It took about four and a half hours of negotiations before law enforcement officials were able to arrest Samuel Isaacs, accused of shooting a 14-year-old boy at a Franklin County trailer park Monday evening.
Sheriff Pat Melton said deputies responded to the Duckers Mobile Home Park at 658 Duckers Road around 6:30 p.m. after the 55-year-old allegedly shot the teen multiple times.
“Supposedly (Isaacs’) granddaughter was staying with him and evidently his granddaughter snuck out with this young man … I think it was the night before,” Melton said.
“Evidently he confronted this juvenile about that … the suspect pulled a weapon, the juvenile took off running and (Isaacs) started shooting at the juvenile as he fled.”
The boy was flown from the scene to the University of Kentucky Chandler Medical Center, Melton said, with multiple gunshot wounds.
“He was in surgery last night, came out of surgery and was in recovery,” Melton said.
Isaacs allegedly fled the scene after the shooting, running toward Duckers Lake Golf Course.
Melton said Lexington Police sent a helicopter to help search for Isaacs while Versailles and Frankfort Police helped set up a perimeter.
Eventually, Melton said railroad police notified dispatch that Isaacs was seen on some nearby railroad tracks.
A Franklin County constable and Melton walked the tracks until they found Isaacs. He was allegedly still armed with a handgun and taking cover under the Chenault Road overpass.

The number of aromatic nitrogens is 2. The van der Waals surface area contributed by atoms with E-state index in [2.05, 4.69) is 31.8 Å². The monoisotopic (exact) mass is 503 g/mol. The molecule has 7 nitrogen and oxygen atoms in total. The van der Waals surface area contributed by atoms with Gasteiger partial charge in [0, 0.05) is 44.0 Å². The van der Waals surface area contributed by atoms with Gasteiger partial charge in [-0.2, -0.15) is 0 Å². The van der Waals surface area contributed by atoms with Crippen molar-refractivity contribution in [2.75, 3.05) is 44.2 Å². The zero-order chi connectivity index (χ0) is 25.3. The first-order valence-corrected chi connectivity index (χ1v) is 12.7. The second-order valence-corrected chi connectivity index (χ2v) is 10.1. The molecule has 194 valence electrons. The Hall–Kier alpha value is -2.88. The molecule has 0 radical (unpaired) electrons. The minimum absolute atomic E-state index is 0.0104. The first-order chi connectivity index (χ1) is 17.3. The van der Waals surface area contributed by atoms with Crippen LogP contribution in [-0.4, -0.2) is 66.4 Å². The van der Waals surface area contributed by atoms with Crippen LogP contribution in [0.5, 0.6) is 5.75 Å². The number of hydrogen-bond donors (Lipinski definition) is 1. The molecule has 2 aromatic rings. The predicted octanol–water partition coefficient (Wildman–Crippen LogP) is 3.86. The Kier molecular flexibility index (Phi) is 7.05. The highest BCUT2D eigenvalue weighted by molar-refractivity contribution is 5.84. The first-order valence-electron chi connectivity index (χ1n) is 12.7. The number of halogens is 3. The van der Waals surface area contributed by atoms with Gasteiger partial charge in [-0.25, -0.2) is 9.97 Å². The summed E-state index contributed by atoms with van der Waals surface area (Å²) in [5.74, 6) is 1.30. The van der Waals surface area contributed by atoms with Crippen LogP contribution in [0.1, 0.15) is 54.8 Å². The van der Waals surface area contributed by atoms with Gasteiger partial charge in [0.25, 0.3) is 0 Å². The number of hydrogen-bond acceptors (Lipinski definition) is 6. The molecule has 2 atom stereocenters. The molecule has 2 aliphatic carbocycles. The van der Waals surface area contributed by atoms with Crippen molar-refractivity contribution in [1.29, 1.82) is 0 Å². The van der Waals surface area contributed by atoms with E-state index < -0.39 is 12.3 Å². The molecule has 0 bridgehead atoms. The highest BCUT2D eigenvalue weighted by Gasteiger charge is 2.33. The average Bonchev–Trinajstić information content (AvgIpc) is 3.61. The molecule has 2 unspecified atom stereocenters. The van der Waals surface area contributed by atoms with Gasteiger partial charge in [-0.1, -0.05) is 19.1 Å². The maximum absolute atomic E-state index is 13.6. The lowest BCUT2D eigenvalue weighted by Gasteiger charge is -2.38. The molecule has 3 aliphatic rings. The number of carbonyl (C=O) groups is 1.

“We tried to de-escalate the situation,” Melton said.
Melton said Isaacs “held himself hostage” as they talked to him. After about three and a half hours, Kentucky State Police’s Special Response Team took over negotiations. Isaacs allegedly surrendered without incident about an hour later.
“Probably the best thing last night was we did have time on our side,” Melton said. “Our whole goal throughout this event last night was to take him into custody unharmed.
“Through a great team of law enforcement officials, we wound up being successful with that and he finally surrendered.”
Isaacs is now in the Franklin County Regional Jail, charged with first-degree assault, two counts of first-degree wanton endangerment and resisting arrest.
“That was a good win,” Melton said, “and we think the young man is going to survive, and that’s another good win.”